Ah, the dog days of summer! Just because we humans enjoy the heat, does not mean our canine companions do. When we get hot, our bodies sweat as a mechanism to cool us down. A dog cannot sweat as we do, so they pant to cool themselves down. Unfortunately, panting is not the most efficient means of cooling an overheated body. To prevent heat stroke, never leave your dog in a parked vehicle. On an 85 F (30 C)day, the temperature inside your car, even with the windows open a bit, will climb to 102 F (39 C) in 10 minutes! After half an hour, it will go up to 120 F (49 C) or even higher! On a 90 F (32 C) day, temperatures in that car can top 160 F (71 C) faster than you can walk around the block.

Exercising in hot weather is another common way heatstroke can occur. As with humans, older dogs, over-weight dogs and or dogs with heart or lung ailments are much more likely to suffer from heatstroke than younger or healthier dogs. Do not push your dog to exercise on very hot or humid days. Your dog needs a nice, cool, place with plenty of fresh water to drink.

Heatstroke occurs when the dog’s ability to regulate its body temperature is lost. When the respiratory tract cannot evacuate heat quickly enough, the body temperature rises. Normal body temperature is less than 103 F (39 C), but once the temperature goes over 105 F (40.5 C), it becomes even more difficult for your dog to regain control of its temperature. At this time, oxygen delivery to the system cannot keep up with rapidly elevating demand. If the temperature exceeds 108 F (42 C), cellular damage starts to occur in a number of organ systems including the kidneys, liver, gastrointestinal tract, heart and brain.

The extent of the cellular damage depends on the magnitude and the duration of the temperature elevation. Clearly, this can be a life-threatening situation, but for those animals that survive there is the possibility of long term problems after the occurrence. There are a number of predisposing factors for heat stroke. Some of the most significant are: heat, humidity, muscular activity, high body mass, anxiety, poor ventilation, dehydration, obesity, antihistamines, short-nosed breeds such as Pugs and Bulldogs, and increased age.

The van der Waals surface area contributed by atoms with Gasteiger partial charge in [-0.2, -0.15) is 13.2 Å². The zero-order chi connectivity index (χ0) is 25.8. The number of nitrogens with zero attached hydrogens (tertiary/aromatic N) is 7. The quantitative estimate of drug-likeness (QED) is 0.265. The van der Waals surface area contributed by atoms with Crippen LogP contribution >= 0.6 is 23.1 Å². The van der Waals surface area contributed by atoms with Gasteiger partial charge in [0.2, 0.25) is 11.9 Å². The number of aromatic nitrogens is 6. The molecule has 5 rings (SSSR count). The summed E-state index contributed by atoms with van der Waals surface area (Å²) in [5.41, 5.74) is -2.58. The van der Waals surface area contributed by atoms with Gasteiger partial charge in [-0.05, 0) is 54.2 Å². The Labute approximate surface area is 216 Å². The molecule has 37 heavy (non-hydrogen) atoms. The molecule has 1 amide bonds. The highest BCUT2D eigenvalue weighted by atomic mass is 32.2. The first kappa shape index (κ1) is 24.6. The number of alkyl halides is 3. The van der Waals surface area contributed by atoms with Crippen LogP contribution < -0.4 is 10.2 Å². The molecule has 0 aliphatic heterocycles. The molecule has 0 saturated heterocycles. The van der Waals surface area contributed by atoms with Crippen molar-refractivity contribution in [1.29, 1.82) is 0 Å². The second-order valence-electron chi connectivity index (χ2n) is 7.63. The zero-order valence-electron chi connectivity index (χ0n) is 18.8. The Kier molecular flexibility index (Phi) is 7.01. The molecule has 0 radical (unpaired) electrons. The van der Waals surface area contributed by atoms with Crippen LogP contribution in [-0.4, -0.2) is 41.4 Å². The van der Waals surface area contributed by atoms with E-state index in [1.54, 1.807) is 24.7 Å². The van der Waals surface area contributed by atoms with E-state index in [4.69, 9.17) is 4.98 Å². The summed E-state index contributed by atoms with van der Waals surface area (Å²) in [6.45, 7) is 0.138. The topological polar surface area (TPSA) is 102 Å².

Heatstroke can lead to rapid death. Symptoms of heatstroke must be recognized and treatment must be initiated immediately.


Early symptoms of heatstroke are labored breathing, warm dry skin, an anxious attitude, and profuse salivation. As the condition progresses, the animal develops a glazed look, and is somewhat unresponsive to external stimulation. Looking inside the mouth, the tongue and gums have a bright red appearance. The heartbeat of the animal increases and if left untreated, they becomes weak and eventually collapses.


Immediate emergency care is required for an animal suffering from heatstroke. The animal should be placed in a bathtub filled with cool water. If a tub is not available, the animal should be hosed down or wrapped in cool damp towels. The water used to cool down the animal should be cool, not cold. If the pet is responsive, small amounts of cool water should be offered to drink. When the animal is cooled down, he must be taken to a veterinary hospital. Intravenous fluid therapy is required for animals with heatstroke.


Obviously it is much preferable to prevent heatstroke than to treat it. There are several simple ways that you can protect your dog. Firstly, fresh, cool water must be available at all times, making sure it is in a non-spillable container. Secondly, pay extra attention to grooming during the summer. Removing loose hairs and keeping your dog’s coat free of tangles will help them feel more comfortable when the weather is hot, particularly when your pet is shedding. NEVER leave your pet in an unventilated area, and remember that this can include a house or apartment without air-conditioning as well as a vehicle. An outdoor doghouse or kennel should be well ventilated and located in the shade. Allowing a dog access to a child’s shallow wading pool, filled with an appropriate amount of clean water, is an excellent method for keeping your pet cool during the heat of the day. Overexertion and intense exercise should be avoided during the middle part of the day. Long walks and heavy exercise should be reserved for the early morning and late afternoon. When taking your best friend for a walk, remember that they do not wear shoes. Dogs’ paws are sensitive and burn easily on hot asphalt. This and other hot surfaces should be avoided. A quick way to check if the asphalt is too hot is to hold the back of your hand to the ground for the duration of five seconds and your dog should be safe to walk on it, if you must remove your hand prior to the five second mark, the temperature is too hot for your dog.

Help make your pet’s summer a safe one. With a little care and awareness of the dangers of hot weather, you can insure that your pet will be able to enjoy the season safely and in good health.